Also, most people in Vietnam don’t enjoy confrontation, so you won’t hear what you’re doing wrong until it’s too late. Most people won’t be extremely direct with you, so it was difficult to tone down that Western trait of mine that likes to be open with all of my opinions and annoyances.
On a more positive note, the most amazing surprise was how easy it was to make friends abroad. I got close with the other English teachers in my town, but also with several Vietnamese women in the community. It was shocking how quick I felt like I was part of their family.
What’s it like running your blog, Gutsy Girl Living? What advice would you give for other bloggers?
It’s a lot of fun to run Gutsy Girl Living, but it’s equally a lot more work than expected. It’s so difficult to write posts when you’re not feeling inspired! I created my blog originally because I wanted a space to express my ideas and creativity. GGL has really grown since I founded it one year ago, so now I’m trying to figure out the best direction to take it into the future.
As for advice, if you’re interested in starting a blog, begin writing now! Figure out a topic that you’d love to write about for free and do it. Get started. You, most likely, will never make any money off a hobby blog, so do it for the love. It’s an amazing space to build a community, express your creativity, and establish yourself as an expert in your field.
What are the best things about living a travel-based lifestyle and what are the worst? Do you ever see yourself settling down in one country?
Traveling provides me with an endless source of inspiration. I enjoy all types of creative and artistic activities such as drawing, photography, singing, playing ukulele, dancing, and creating videos. Travel gives me the opportunity to see the world from a variety of angles so that I can create an endless array of interesting, new things. I also get to meet amazing people on the road. In my opinion, other travelers that I’ve met have the most crazy and hilarious stories about experiences on their trips. I love getting to know people from so many walks of life while traveling.
The worst part is that it’s exhausting to always be outside of your comfort zone. I enjoy the excitement of traveling most of the time, but sometimes it just feels good to be in a place that you know like the back of your own hand. To know the ins and outs of a culture and to not feel like an outsider can have its perks.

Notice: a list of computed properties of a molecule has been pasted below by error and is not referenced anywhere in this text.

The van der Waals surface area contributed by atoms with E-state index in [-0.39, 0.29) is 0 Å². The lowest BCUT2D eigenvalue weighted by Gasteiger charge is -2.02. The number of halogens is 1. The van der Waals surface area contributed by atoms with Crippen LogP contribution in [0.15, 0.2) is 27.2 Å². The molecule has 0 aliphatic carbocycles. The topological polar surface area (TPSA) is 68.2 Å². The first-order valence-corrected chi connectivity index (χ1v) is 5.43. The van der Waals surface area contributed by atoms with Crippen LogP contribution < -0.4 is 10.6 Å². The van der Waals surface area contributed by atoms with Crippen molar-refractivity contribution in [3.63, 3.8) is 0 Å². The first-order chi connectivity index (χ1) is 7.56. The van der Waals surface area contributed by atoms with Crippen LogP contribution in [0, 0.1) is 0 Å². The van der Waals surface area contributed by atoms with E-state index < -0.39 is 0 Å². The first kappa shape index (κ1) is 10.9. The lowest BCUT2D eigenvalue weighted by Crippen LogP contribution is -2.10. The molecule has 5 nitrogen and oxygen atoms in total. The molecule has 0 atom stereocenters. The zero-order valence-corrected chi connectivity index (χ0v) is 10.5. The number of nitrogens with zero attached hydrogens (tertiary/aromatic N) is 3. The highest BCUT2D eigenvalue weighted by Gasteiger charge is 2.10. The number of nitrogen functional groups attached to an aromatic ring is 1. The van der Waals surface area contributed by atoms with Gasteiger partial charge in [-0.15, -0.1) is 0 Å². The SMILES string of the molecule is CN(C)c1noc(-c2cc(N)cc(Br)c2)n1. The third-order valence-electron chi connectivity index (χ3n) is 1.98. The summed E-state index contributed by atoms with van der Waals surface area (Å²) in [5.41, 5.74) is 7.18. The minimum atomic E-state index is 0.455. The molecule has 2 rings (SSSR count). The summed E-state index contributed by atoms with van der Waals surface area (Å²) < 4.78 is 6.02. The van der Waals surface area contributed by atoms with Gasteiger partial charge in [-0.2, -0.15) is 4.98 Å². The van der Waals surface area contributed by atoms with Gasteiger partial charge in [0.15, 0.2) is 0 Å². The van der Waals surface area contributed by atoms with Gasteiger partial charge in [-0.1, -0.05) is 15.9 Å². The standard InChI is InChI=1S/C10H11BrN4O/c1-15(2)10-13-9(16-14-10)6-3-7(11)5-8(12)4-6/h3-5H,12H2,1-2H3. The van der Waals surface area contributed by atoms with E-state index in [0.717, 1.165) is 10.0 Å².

I’ll have to see about settling down in one country though. Traveling for a couple of weeks at a time as a tourist is never really enough for me. I enjoy getting to know a culture on a deep level, and living there is the best way to do that. Because of that, I see myself living in a variety of places throughout my life, both in the US and abroad. There are so many beautiful countries to experience and great people to meet. Why pick just one spot to live your whole life? That being said, I do love Costa Rica and Germany intensely.
Who inspires or motivates you?
Scott Dinsmore from the popular Live Your Legend movement is such an inspiration to me. He sadly passed away recently while climbing Mt. Kilimanjaro, but he was so full of life and passion that his own legend continues to motivate people everywhere. He was all about finding a career that lights you up and living a life that you love. I’m all about that, and I’ll never forget what he shared with the world!
Describe your experience using about.me. What do you like best about our platform?
I’ve been able to connect with so many interesting people on this platform who I have a lot in common with. It’s a fun, laid back networking tool that fits really well with my personality. I would love to see what type of collaborations could be possible in the future through first connecting on about.me. I’m excited to see where it goes in the future!
Anna Lizaur is a Marketing Manager with about.me. She graduated from the University of Virginia. Anna is fluent in Spanish and can count to 100 in Chinese.